A case-study on the effects of the menstrual cycle and the use of a combined oral contraceptive pill on the performance of a western classical singer: An objective and subjective overview

F. La, Jane Davidson, W. Ledger, D. Howard, G. Jones

Research output: Contribution to journalArticlepeer-review

5 Citations (Scopus)

Abstract

This case study explores the objective and psychologically perceived effects of the menstrual cycle and the use of a combined oral contraceptive pill on the singing performance of a western classical female singer. Objective measures of vocal parameters and hormonal concentrations were assessed during her natural menstrual cycle and during the use of an oral contraceptive pill. A diary was kept throughout the six months duration of the study and one lengthy semi-structured interview was also carried out with the singer, focussing on perceptions of her singing quality over the entire study. Aural analyses of the singing recordings were also undertaken by two independently qualified judges to see whether or not vocal changes were perceptible to listeners. The results suggest that: (i) hormonal variations during the natural menstrual cycle affected physiological and psychological aspects of the singer's performance; (ii) the pattern of vibration of the vocal folds seems to be more regular, and vocal control seems to be improved during oral contraceptive pill use; (iii) the singer reported better voice control during oral contraceptive pill use; Ov) listeners perceive intonation problems and wider vibrato during the natural menstrual cycle. This study suggests that further research on the effects of female sexual hormones on the singer's voice is necessary, and that female singers should be educated regarding these matters, in order to protect their voices and careers.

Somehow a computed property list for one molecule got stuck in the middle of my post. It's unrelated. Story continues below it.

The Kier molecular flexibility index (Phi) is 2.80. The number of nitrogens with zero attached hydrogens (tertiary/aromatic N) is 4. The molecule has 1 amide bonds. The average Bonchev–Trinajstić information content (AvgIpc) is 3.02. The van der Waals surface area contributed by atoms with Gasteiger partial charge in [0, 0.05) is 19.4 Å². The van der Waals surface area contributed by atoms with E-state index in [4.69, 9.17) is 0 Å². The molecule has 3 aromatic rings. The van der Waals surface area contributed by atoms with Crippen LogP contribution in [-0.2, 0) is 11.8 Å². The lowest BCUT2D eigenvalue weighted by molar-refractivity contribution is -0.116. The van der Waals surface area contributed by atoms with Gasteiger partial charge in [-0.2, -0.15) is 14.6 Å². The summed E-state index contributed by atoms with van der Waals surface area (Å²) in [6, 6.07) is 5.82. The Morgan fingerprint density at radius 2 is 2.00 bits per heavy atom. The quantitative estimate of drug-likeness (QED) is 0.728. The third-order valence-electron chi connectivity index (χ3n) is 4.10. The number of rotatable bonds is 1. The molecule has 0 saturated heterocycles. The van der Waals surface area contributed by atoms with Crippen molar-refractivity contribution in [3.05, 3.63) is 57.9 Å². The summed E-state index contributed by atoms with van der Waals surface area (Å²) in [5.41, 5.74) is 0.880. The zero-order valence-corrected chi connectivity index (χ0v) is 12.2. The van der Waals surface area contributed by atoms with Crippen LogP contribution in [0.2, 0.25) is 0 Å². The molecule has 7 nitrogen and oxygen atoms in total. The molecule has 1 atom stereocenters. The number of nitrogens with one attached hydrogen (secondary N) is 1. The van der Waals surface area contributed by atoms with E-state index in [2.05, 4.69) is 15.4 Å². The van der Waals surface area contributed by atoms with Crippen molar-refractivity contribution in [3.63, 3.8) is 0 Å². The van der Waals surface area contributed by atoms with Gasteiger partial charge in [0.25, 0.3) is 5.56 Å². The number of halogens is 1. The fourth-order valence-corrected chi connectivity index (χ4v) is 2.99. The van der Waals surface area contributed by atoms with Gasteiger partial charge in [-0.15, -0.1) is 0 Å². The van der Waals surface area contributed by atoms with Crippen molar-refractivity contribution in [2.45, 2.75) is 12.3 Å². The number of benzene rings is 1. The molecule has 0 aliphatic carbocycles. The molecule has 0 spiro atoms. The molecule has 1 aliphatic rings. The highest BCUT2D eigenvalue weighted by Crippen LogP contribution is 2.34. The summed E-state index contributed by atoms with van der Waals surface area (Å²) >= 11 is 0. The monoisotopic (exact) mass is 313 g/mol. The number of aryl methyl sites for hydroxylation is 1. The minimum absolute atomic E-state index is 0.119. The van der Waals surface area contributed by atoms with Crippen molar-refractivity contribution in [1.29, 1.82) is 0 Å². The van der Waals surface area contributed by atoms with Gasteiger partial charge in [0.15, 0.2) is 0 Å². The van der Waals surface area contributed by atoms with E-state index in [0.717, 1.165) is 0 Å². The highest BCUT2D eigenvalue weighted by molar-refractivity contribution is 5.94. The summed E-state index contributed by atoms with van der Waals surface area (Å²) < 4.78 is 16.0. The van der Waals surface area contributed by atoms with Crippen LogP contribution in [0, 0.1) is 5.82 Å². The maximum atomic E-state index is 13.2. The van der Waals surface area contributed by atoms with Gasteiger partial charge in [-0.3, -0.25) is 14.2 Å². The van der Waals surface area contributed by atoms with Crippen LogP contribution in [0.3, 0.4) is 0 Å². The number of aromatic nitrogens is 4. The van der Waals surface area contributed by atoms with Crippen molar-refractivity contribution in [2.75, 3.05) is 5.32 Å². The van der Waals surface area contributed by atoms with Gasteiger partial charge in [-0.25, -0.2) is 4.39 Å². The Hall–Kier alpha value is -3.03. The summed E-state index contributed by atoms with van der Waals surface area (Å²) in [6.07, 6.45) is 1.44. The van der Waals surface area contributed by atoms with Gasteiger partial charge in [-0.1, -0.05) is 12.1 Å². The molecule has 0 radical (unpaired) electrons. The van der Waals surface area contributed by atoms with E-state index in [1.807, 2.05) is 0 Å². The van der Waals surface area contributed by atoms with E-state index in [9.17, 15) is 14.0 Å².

Original languageEnglish
Pages (from-to)85-107
JournalMusicae Scientiae
VolumeSpecial Issue 2007
Publication statusPublished - 2007

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